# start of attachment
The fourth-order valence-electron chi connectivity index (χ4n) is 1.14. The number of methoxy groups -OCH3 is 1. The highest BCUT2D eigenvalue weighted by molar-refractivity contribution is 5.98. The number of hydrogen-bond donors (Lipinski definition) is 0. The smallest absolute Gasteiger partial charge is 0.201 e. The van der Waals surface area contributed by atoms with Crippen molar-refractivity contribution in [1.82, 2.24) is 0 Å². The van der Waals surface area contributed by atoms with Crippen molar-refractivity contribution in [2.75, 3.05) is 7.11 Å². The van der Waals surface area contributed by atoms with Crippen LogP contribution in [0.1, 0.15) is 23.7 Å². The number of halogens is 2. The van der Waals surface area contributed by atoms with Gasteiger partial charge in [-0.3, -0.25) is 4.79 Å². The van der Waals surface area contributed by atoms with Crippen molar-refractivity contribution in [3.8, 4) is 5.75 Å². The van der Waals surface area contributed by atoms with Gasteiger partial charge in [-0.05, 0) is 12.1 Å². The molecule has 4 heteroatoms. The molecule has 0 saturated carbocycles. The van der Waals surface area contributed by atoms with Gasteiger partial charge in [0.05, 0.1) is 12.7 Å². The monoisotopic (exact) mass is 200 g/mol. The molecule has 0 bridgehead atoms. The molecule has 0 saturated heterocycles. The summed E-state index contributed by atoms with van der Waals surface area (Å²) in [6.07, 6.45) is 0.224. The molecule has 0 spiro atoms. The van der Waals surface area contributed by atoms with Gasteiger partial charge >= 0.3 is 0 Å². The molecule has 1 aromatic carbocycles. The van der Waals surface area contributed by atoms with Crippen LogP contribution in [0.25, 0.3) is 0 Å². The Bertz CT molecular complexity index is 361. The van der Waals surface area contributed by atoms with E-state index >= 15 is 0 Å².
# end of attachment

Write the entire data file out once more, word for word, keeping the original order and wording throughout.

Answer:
The fourth-order valence-electron chi connectivity index (χ4n) is 1.14. The number of methoxy groups -OCH3 is 1. The highest BCUT2D eigenvalue weighted by molar-refractivity contribution is 5.98. The number of hydrogen-bond donors (Lipinski definition) is 0. The smallest absolute Gasteiger partial charge is 0.201 e. The van der Waals surface area contributed by atoms with Crippen molar-refractivity contribution in [1.82, 2.24) is 0 Å². The van der Waals surface area contributed by atoms with Crippen molar-refractivity contribution in [2.75, 3.05) is 7.11 Å². The van der Waals surface area contributed by atoms with Crippen LogP contribution in [0.1, 0.15) is 23.7 Å². The number of halogens is 2. The van der Waals surface area contributed by atoms with Gasteiger partial charge in [-0.3, -0.25) is 4.79 Å². The van der Waals surface area contributed by atoms with Crippen molar-refractivity contribution in [3.8, 4) is 5.75 Å². The van der Waals surface area contributed by atoms with Gasteiger partial charge in [-0.05, 0) is 12.1 Å². The molecule has 4 heteroatoms. The molecule has 0 saturated carbocycles. The van der Waals surface area contributed by atoms with Gasteiger partial charge in [0.05, 0.1) is 12.7 Å². The monoisotopic (exact) mass is 200 g/mol. The molecule has 0 bridgehead atoms. The molecule has 0 saturated heterocycles. The summed E-state index contributed by atoms with van der Waals surface area (Å²) in [6.07, 6.45) is 0.224. The molecule has 0 spiro atoms. The van der Waals surface area contributed by atoms with Gasteiger partial charge >= 0.3 is 0 Å². The molecule has 1 aromatic carbocycles. The van der Waals surface area contributed by atoms with Crippen LogP contribution in [0.25, 0.3) is 0 Å². The Bertz CT molecular complexity index is 361. The van der Waals surface area contributed by atoms with E-state index >= 15 is 0 Å².